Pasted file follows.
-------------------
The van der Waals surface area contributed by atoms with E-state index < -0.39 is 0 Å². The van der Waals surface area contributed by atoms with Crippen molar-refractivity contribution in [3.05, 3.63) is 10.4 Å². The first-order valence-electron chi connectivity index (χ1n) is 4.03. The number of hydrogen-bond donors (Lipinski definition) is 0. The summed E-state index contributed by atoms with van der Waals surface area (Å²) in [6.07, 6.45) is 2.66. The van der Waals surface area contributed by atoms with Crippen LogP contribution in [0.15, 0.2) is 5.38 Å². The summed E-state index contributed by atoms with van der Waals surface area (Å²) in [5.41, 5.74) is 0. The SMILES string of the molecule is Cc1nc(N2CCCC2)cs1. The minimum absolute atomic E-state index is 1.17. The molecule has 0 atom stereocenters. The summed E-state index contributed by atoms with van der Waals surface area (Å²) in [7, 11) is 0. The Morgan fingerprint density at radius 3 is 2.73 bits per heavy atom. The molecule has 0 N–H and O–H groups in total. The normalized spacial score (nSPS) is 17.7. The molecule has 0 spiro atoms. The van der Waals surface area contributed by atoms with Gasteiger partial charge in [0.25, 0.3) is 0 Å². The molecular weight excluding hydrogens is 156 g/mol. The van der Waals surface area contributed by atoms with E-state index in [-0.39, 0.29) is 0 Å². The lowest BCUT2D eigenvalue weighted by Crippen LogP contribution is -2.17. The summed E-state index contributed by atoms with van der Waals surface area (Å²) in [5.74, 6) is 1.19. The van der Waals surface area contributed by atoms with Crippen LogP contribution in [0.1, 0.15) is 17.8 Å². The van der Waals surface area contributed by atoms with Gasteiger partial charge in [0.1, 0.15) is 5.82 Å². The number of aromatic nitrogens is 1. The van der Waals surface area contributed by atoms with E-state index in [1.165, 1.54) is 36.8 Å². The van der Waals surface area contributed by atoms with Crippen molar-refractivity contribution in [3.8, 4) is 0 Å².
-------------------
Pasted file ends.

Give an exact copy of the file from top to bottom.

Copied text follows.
The van der Waals surface area contributed by atoms with E-state index < -0.39 is 0 Å². The van der Waals surface area contributed by atoms with Crippen molar-refractivity contribution in [3.05, 3.63) is 10.4 Å². The first-order valence-electron chi connectivity index (χ1n) is 4.03. The number of hydrogen-bond donors (Lipinski definition) is 0. The summed E-state index contributed by atoms with van der Waals surface area (Å²) in [6.07, 6.45) is 2.66. The van der Waals surface area contributed by atoms with Crippen LogP contribution in [0.15, 0.2) is 5.38 Å². The summed E-state index contributed by atoms with van der Waals surface area (Å²) in [5.41, 5.74) is 0. The SMILES string of the molecule is Cc1nc(N2CCCC2)cs1. The minimum absolute atomic E-state index is 1.17. The molecule has 0 atom stereocenters. The summed E-state index contributed by atoms with van der Waals surface area (Å²) in [7, 11) is 0. The Morgan fingerprint density at radius 3 is 2.73 bits per heavy atom. The molecule has 0 N–H and O–H groups in total. The normalized spacial score (nSPS) is 17.7. The molecule has 0 spiro atoms. The van der Waals surface area contributed by atoms with Gasteiger partial charge in [0.25, 0.3) is 0 Å². The molecular weight excluding hydrogens is 156 g/mol. The van der Waals surface area contributed by atoms with E-state index in [-0.39, 0.29) is 0 Å². The lowest BCUT2D eigenvalue weighted by Crippen LogP contribution is -2.17. The summed E-state index contributed by atoms with van der Waals surface area (Å²) in [5.74, 6) is 1.19. The van der Waals surface area contributed by atoms with Crippen LogP contribution in [0.1, 0.15) is 17.8 Å². The van der Waals surface area contributed by atoms with Gasteiger partial charge in [0.1, 0.15) is 5.82 Å². The number of aromatic nitrogens is 1. The van der Waals surface area contributed by atoms with E-state index in [1.165, 1.54) is 36.8 Å². The van der Waals surface area contributed by atoms with Crippen molar-refractivity contribution in [3.8, 4) is 0 Å².